IN THE NEWS:  The SABC’s Auckland Park headquarters. The broadcaster is under attack from outside forces, says its chief operating officer, Hlaudi Motsoeneng. Picture: FINANCIAL MAIL
IN THE NEWS: The SABC’s Auckland Park headquarters. Picture: FINANCIAL MAIL

MINISTER of Communications Faith Muthambi has confirmed, in response to a Parliamentary question from the DA, that the SABC reached an out-of-court settlement with its former group CE Frans Matlala.

The settlement was reached in July, a day before Matlala was due to appear before a disciplinary committee. He was suspended in November last year, just four months after taking up the post. No reasons were given for his suspension, but he was quoted at the time as saying that he was ordered to stop helping the Treasury with an investigation into a controversial TV studio procurement deal by the public broadcaster.

The SABC in July refused to confirm whether or not it had settled with Matlala, saying it did not comment on employee matters.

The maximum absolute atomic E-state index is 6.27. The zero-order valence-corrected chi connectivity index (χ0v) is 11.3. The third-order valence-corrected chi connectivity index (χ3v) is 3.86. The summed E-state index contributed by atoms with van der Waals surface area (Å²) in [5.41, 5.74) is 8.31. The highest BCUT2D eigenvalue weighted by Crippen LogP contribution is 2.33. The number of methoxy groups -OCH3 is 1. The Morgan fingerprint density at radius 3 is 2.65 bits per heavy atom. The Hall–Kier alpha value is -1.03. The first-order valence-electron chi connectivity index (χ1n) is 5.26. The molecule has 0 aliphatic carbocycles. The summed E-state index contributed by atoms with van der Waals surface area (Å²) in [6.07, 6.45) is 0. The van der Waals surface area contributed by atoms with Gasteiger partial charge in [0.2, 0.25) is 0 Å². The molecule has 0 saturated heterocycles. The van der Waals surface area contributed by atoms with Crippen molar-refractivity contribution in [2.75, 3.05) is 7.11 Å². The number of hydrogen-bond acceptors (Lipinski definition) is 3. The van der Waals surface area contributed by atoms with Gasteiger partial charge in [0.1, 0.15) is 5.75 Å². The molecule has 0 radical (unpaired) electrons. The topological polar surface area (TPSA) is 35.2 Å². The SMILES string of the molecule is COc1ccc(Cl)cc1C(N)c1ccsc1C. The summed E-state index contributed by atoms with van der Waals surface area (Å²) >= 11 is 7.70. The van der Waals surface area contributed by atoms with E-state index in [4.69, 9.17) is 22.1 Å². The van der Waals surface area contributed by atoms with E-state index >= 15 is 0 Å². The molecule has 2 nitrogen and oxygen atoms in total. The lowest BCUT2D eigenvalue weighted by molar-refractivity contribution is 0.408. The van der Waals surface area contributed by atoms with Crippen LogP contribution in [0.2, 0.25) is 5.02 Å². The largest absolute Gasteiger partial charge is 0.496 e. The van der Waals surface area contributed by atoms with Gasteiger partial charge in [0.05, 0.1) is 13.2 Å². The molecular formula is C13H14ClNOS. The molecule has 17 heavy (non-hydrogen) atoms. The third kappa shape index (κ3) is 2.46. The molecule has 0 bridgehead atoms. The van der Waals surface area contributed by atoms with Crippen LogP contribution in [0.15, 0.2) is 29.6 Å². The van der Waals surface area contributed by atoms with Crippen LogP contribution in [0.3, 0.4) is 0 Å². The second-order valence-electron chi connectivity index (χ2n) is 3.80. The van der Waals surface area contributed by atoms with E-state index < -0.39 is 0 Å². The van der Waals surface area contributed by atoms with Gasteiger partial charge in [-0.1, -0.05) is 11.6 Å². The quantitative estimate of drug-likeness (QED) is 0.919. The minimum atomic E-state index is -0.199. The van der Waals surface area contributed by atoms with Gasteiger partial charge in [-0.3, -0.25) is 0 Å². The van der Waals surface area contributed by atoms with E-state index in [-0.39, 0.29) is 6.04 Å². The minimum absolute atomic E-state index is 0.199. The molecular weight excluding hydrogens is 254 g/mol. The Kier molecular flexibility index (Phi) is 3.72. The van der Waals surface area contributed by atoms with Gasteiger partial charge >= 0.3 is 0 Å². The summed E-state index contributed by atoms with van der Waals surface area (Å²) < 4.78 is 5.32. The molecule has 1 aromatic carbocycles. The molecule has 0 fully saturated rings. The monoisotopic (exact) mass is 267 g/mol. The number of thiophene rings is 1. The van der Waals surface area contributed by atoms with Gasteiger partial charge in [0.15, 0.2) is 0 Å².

Muthambi’s department, in reply to the question from the DA on settlements reached with employees in all entities reporting to her, confirmed the settlements with Matlala, SABC chief audit executive Lorraine Francois, its head of legal services and its head of technology.

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"The separation agreement remains confidential between the parties, the amount paid out to them is part of the agreement which cannot be disclosed for any reason whatsoever, without prior written consent of the other party to disclose it," Muthambi said in her reply.

The settlements would be available in the annual reports of the various entities to be tabled in Parliament by the end of September.

She said the Media Development and Diversity Agency had also reached an out-of-court settlement with its former CE Samuel Vilikazi. Again, she would not reveal the amount paid out to him as it remained confidential between the parties.

The settlement with Matlala in July came as the governance crisis at the SABC was sharply in focus, with eight employees facing disciplinary processes at the time for speaking out against an editorial decision to ban the broadcast of violent protests.